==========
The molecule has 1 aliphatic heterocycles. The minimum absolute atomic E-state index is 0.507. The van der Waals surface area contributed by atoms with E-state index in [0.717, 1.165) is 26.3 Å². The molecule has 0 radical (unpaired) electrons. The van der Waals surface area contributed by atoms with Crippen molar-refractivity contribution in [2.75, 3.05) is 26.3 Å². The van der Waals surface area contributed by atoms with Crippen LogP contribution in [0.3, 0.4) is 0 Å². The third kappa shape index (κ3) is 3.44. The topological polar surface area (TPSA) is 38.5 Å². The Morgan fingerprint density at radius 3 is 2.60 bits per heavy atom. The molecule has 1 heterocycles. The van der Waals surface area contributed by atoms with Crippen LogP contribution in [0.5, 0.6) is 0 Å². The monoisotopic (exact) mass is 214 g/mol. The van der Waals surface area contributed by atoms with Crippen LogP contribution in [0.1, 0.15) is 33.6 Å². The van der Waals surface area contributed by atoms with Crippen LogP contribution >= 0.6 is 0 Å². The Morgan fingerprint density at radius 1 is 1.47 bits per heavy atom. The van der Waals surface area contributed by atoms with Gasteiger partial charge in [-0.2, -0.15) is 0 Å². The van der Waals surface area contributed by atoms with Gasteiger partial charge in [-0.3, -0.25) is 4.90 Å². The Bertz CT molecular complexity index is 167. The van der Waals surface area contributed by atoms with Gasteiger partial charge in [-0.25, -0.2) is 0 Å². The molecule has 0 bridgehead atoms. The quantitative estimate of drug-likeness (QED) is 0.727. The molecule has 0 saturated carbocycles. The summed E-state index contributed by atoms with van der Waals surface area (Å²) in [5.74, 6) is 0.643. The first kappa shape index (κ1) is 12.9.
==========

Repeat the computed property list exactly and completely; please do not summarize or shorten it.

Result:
The molecule has 1 aliphatic heterocycles. The minimum absolute atomic E-state index is 0.507. The van der Waals surface area contributed by atoms with E-state index in [0.717, 1.165) is 26.3 Å². The molecule has 0 radical (unpaired) electrons. The van der Waals surface area contributed by atoms with Crippen molar-refractivity contribution in [2.75, 3.05) is 26.3 Å². The van der Waals surface area contributed by atoms with Crippen LogP contribution in [0.3, 0.4) is 0 Å². The third kappa shape index (κ3) is 3.44. The topological polar surface area (TPSA) is 38.5 Å². The Morgan fingerprint density at radius 3 is 2.60 bits per heavy atom. The molecule has 1 heterocycles. The van der Waals surface area contributed by atoms with Crippen LogP contribution in [0.5, 0.6) is 0 Å². The monoisotopic (exact) mass is 214 g/mol. The van der Waals surface area contributed by atoms with Crippen LogP contribution in [0.1, 0.15) is 33.6 Å². The van der Waals surface area contributed by atoms with Crippen LogP contribution >= 0.6 is 0 Å². The Morgan fingerprint density at radius 1 is 1.47 bits per heavy atom. The van der Waals surface area contributed by atoms with Gasteiger partial charge in [-0.2, -0.15) is 0 Å². The van der Waals surface area contributed by atoms with Gasteiger partial charge in [-0.3, -0.25) is 4.90 Å². The Bertz CT molecular complexity index is 167. The van der Waals surface area contributed by atoms with Gasteiger partial charge in [-0.25, -0.2) is 0 Å². The molecule has 0 bridgehead atoms. The quantitative estimate of drug-likeness (QED) is 0.727. The molecule has 0 saturated carbocycles. The summed E-state index contributed by atoms with van der Waals surface area (Å²) in [5.74, 6) is 0.643. The first kappa shape index (κ1) is 12.9.